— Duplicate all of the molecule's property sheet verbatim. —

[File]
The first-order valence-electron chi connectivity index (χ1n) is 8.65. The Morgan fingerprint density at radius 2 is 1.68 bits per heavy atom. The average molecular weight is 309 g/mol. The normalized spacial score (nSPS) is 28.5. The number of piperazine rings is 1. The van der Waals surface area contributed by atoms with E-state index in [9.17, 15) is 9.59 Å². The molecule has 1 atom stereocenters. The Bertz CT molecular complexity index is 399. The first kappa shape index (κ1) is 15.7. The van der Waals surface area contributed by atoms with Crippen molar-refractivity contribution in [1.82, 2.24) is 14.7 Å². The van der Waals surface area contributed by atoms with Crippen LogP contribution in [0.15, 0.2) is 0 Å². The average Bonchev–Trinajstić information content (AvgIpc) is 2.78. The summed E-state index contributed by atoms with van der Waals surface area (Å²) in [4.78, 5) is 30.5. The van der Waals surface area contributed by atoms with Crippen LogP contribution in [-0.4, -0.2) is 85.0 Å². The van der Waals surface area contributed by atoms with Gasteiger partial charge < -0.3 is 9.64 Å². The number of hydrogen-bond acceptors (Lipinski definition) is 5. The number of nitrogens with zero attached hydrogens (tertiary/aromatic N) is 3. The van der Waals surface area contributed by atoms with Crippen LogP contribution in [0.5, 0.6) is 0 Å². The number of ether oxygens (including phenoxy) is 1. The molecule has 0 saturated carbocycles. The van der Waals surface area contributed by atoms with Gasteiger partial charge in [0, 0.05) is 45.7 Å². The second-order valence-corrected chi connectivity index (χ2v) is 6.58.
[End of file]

The first-order valence-electron chi connectivity index (χ1n) is 8.65. The Morgan fingerprint density at radius 2 is 1.68 bits per heavy atom. The average molecular weight is 309 g/mol. The normalized spacial score (nSPS) is 28.5. The number of piperazine rings is 1. The van der Waals surface area contributed by atoms with E-state index in [9.17, 15) is 9.59 Å². The molecule has 1 atom stereocenters. The Bertz CT molecular complexity index is 399. The first kappa shape index (κ1) is 15.7. The van der Waals surface area contributed by atoms with Crippen molar-refractivity contribution in [1.82, 2.24) is 14.7 Å². The van der Waals surface area contributed by atoms with Crippen LogP contribution in [0.15, 0.2) is 0 Å². The average Bonchev–Trinajstić information content (AvgIpc) is 2.78. The summed E-state index contributed by atoms with van der Waals surface area (Å²) in [4.78, 5) is 30.5. The van der Waals surface area contributed by atoms with Crippen LogP contribution in [-0.4, -0.2) is 85.0 Å². The van der Waals surface area contributed by atoms with Gasteiger partial charge < -0.3 is 9.64 Å². The number of hydrogen-bond acceptors (Lipinski definition) is 5. The number of nitrogens with zero attached hydrogens (tertiary/aromatic N) is 3. The van der Waals surface area contributed by atoms with Crippen LogP contribution in [0.5, 0.6) is 0 Å². The number of ether oxygens (including phenoxy) is 1. The molecule has 0 saturated carbocycles. The van der Waals surface area contributed by atoms with Gasteiger partial charge in [0, 0.05) is 45.7 Å². The second-order valence-corrected chi connectivity index (χ2v) is 6.58.